In Cinemas

Creed III review – Michael B. Jordan delivers a knockout threequel

The actor and now director plays the essential Rocky hits, all while confirming Jonathan Majors as Hollywood's Next Big Thing

For a lot of first time directors, a film with a scope and reach as wide as Creed III might make for an overly daunting debut. Not so for Michael B Jordan. With two performances as Adonis “Donnie” Creed already under his belt and having clearly taken plenty of lessons from regular collaborator Ryan Coogler, Jordan makes a very confident jump behind the camera, delivering an unavoidably generic but still completely irresistible new entry in the Rocky series.

We reunite with Donnie having retired from boxing as undisputed heavyweight champion of the world, splitting his time between running his own gym and boxing franchise and raising his daughter alongside his music-producer wife Bianca (Tessa Thompson). It’s a comfortable position, even with a bit of stress caused by an upcoming title fight due to feature one of Donnie’s sponsored boxers, but one that is thrown into turmoil by the reappearance of a face from Donnie’s past.

This is Damian (Jonathan Majors), introduced first as a teenager in a really excellent flashback and then as an adult having just been released from an 18 year prison stint for a petty crime that Donnie was involved in but got away with. Wracked with guilt, Donnie is eager to try and make things up to Damian, but Damian’s not-unjustified bitterness and resentment sours this reunion pretty swiftly.

We already know how compellingly watchable Jordan and Thompson are as the faces of this series, and they continue to be so here, but it’s Majors who steals the show in his second appearance as the intimidating antagonist of a franchise threequel in the span of just a couple of weeks. A coiled spring of anger and menace, backed up by a terrifyingly colossal physique, Majors’s Damian is Travis Bickle by way of The Hulk, impossible to take your eyes off and easily the best villain of the Creed trilogy. It’s a testament to his performance that his presence completely distracts from the absence of Sylvester Stallone for the first time in this nearly 50-year-old franchise, the world of Creed III never feeling anything less that fully complete.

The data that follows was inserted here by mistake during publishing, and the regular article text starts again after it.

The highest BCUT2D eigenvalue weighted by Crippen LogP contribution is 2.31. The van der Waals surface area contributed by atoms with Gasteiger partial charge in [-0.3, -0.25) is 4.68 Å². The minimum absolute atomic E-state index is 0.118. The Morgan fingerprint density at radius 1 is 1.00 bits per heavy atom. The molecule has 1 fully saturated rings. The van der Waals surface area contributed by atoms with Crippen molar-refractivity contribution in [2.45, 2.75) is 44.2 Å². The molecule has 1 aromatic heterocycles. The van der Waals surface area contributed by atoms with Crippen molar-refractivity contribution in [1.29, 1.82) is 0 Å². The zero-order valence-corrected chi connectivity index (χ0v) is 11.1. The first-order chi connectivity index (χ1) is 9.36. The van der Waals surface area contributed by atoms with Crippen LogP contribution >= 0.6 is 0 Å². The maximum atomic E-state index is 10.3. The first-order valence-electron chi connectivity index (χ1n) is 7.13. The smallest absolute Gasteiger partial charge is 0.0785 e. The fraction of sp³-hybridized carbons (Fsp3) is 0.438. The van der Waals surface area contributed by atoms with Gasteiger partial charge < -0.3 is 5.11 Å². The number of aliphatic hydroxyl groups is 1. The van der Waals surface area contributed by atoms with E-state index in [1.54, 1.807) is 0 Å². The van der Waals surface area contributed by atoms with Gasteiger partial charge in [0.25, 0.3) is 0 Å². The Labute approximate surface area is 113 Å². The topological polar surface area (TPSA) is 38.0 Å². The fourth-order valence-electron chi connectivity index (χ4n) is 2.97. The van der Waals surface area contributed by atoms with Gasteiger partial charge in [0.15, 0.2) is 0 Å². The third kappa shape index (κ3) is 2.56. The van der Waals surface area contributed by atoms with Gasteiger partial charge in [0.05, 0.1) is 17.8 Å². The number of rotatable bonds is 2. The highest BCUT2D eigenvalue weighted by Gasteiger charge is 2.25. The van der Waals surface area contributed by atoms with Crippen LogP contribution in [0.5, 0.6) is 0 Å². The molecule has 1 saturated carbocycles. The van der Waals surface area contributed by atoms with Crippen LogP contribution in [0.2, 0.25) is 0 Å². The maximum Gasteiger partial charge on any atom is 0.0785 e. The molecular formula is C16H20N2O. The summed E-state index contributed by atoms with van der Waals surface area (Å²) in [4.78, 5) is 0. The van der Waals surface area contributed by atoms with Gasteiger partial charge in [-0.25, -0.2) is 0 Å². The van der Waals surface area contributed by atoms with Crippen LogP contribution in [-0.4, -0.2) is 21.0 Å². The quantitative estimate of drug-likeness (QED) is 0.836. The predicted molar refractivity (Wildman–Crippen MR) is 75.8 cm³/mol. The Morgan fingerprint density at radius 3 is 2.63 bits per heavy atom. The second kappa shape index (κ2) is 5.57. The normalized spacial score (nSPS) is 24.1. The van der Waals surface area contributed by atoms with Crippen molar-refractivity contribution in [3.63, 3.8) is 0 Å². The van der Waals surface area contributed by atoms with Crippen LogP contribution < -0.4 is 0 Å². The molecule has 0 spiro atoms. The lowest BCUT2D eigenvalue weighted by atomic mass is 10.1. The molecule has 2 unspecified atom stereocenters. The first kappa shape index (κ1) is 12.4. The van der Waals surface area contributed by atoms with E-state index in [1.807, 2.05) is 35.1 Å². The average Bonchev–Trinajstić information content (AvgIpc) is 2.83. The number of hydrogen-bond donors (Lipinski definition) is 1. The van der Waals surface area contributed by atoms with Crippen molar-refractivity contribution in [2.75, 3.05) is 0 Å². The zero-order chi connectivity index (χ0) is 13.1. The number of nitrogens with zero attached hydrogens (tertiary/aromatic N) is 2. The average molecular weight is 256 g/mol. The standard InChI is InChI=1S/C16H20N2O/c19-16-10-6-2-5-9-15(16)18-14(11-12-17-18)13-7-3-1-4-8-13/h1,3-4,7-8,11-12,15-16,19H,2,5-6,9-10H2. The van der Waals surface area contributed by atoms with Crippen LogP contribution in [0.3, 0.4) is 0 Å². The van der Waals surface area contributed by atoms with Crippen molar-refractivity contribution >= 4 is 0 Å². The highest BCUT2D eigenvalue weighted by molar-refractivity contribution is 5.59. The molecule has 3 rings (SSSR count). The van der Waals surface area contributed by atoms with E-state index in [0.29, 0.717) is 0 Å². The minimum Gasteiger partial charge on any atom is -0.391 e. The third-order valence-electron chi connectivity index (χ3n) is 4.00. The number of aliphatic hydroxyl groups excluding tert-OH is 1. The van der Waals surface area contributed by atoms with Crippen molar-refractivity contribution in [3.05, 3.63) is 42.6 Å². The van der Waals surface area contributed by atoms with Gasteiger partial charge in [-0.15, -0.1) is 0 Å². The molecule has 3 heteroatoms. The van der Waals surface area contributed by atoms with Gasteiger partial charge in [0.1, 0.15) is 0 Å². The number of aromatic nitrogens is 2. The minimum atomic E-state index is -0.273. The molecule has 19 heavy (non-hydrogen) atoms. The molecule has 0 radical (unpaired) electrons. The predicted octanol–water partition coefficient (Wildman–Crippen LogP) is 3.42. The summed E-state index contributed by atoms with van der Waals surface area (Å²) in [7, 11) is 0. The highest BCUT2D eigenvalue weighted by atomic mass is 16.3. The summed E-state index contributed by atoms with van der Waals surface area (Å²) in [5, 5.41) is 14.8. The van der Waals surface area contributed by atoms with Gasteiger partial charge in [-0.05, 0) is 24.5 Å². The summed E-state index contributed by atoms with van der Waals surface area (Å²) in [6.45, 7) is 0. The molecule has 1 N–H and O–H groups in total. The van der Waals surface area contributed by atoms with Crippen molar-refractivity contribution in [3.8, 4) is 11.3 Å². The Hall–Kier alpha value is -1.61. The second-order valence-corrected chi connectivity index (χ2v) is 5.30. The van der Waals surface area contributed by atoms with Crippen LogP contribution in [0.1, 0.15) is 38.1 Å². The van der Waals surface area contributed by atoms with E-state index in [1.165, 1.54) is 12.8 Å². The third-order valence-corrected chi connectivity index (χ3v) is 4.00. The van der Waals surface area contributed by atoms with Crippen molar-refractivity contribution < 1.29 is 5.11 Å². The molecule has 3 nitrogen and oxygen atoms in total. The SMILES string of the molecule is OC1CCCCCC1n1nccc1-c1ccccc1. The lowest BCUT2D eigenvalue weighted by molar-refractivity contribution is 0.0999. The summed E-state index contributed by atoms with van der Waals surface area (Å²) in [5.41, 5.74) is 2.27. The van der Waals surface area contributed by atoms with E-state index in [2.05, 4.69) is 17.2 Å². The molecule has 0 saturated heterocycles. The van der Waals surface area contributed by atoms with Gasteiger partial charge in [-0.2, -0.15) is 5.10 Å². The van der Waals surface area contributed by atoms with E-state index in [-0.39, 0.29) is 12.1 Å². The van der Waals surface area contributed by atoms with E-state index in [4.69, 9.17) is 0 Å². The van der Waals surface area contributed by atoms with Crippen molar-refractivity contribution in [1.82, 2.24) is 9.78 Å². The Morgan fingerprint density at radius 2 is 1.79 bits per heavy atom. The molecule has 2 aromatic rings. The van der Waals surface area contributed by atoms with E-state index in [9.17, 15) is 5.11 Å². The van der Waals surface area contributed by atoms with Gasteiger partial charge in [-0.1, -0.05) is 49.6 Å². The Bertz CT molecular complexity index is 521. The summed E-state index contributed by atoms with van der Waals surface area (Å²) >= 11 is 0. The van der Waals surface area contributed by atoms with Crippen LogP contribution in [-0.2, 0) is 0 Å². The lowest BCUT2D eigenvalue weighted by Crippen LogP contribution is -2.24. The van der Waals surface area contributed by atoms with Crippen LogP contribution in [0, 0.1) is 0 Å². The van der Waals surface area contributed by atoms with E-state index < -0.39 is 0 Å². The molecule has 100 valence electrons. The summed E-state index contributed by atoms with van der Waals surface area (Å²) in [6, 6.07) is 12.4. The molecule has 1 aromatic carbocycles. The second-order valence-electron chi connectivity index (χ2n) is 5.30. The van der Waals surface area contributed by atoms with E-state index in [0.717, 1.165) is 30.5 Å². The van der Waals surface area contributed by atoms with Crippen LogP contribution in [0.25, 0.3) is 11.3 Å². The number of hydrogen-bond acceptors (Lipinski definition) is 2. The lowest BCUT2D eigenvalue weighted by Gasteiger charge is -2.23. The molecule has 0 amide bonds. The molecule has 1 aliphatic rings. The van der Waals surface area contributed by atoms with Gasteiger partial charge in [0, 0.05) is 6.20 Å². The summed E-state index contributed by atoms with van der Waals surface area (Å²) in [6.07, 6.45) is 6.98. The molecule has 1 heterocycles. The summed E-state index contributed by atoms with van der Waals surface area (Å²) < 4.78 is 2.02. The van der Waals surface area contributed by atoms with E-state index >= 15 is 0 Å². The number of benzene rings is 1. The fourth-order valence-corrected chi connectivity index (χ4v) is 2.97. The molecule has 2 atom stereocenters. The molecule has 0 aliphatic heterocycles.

Of course, it’s also a testament to Jordan’s direction, which is as forceful and exciting as you’d want out of a blockbuster sports movie. He’s made no secret of how heavily his favourite anime influenced the film’s superb fight sequences, and the two genres fit perfectly together, every bout thrilling and visceral. The in-between stuff, especially when Majors isn’t on screen, is less convincing – Keenan Coogler and Zach Baylin’s script mostly just hitting the requisite “boxing movie” beats to get us to the next fight – but these showdowns are so great that you forget your nitpicks the instant they start.

Creed III doesn’t exactly break new ground for the genre – if you’ve seen a boxing movie before, or the rather over-sharing trailers, you know exactly where this is gonna go, from the backstory, to Damian’s heel turn, to the emotional final showdown – but it really doesn’t matter. As both director and star, Jordan knows that if you’re going to just play the hits, you’ve got to make sure they’re the fastest, hardest hits possible and that’s exactly what he does. From its tremendous action to its undeniable confirmation of Jonathan Majors as Hollywood’s Next Big Thing, Creed III is a knockout.

Creed III is released UK cinemas on 3 March.

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